SALEM, Ohio — No matter if they appeared to support him during the campaign or not, many ag groups have issued statements in the past week regarding Barack Obama’s historic election as the 44th President of the United States. Here, their thoughts on what issues are most important to the new administration, and where the Obama-Biden agenda needs to go from here:
National Cattlemen’s Beef Association
Andy Groseta, President
“In the coming years, ranchers, farmers and rural Americans will be significantly impacted by tax policies, environmental regulations, international trade, renewable fuel subsidies, and food safety and nutrition.
“NCBA worked closely with the Obama campaign on each of these concerns, and we have been assured a seat at the table when decisions are made regarding these and other issues of importance to America’s cattlemen and women.
“We appreciate Senator Obama’s commitment to basing decisions on sound economic and scientific evidence. NCBA is eager to share the stories of our cattle producers and discuss the challenges they face today, from estate taxes that cause families to lose century-old ranches, to the high corn prices resulting from ethanol subsidies that create unfair competition in the marketplace.”
American Farm Bureau Federation
Bob Stallman, President
“Farmers and ranchers, like all Americans, have a list of issues that they expect the administration and Congress will address. The issues include the economy, energy, immigration, trade, implementation of the farm bill and many others.
“We know there are many points of views on these issues, but we also know that our elected leaders have one thing in common: Each person elected to office ran for office to improve this country and will work on these issues to make America better and to improve our country for all Americans.”
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Renewable Fuels Association
“Throughout this campaign, President-elect Obama has reiterated that American farmers and ethanol producers are a critical component of our national strategy to help reduce America’s dependence on foreign oil. In addition, President-elect Obama has steadfastly held that ethanol, biodiesel and other forms of renewable energy need to be the building blocks of a new, green economy to generate much-needed economic activity, jobs, and opportunities that harness the innovative and entrepreneurial spirit that has made our country great.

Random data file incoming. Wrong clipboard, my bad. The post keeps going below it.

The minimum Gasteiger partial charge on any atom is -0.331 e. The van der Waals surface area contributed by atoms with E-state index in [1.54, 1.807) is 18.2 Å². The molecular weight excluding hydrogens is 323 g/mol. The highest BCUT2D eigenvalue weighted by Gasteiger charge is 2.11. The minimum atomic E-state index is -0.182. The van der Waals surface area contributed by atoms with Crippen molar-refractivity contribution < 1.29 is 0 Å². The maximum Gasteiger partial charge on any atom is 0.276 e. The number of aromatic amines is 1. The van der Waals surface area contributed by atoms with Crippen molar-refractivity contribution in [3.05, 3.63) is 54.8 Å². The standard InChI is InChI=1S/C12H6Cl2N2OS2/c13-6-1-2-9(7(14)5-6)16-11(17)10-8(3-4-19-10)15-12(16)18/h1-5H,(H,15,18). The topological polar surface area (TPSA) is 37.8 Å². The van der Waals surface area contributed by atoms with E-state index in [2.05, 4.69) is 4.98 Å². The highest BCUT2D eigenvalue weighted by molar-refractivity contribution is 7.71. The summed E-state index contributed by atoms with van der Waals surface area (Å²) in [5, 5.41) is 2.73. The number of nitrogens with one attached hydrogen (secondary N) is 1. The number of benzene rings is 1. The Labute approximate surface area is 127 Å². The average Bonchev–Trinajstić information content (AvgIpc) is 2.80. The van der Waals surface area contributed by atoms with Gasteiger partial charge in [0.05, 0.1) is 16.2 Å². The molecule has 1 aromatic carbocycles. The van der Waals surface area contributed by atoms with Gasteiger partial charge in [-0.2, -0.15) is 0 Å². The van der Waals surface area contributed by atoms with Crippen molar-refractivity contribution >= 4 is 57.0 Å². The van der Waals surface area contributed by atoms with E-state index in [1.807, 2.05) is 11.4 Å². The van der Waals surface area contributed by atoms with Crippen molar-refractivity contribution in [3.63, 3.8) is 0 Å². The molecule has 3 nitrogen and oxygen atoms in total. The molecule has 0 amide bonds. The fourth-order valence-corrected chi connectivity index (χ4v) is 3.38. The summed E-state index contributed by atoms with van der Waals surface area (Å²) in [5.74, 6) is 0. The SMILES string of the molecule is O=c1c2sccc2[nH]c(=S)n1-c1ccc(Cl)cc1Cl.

“We look forward to working with an Obama administration … to ensure the full potential of America’s home grown ethanol industry is realized. This means continuing consistent public policies that allow investments in technology and infrastructure to be made with confidence, expanding the markets for ethanol in a manner that is responsible and collaborative with other stakeholders, and fostering the kind of innovative expertise necessary to continuing moving this industry forward.”
Ethanol Promotion and Information Council
Toni Nuernberg, Executive Director
“… Those of us in the biofuels industry will not forget the role energy independence played in the 2008 presidential election. The quest for a more secure energy future was not just discussed as an economic issue, but as a matter of national security.
“The candidates may have disagreed on the path to energy independence, but they found common ground on the notion that the status quo was unacceptable. …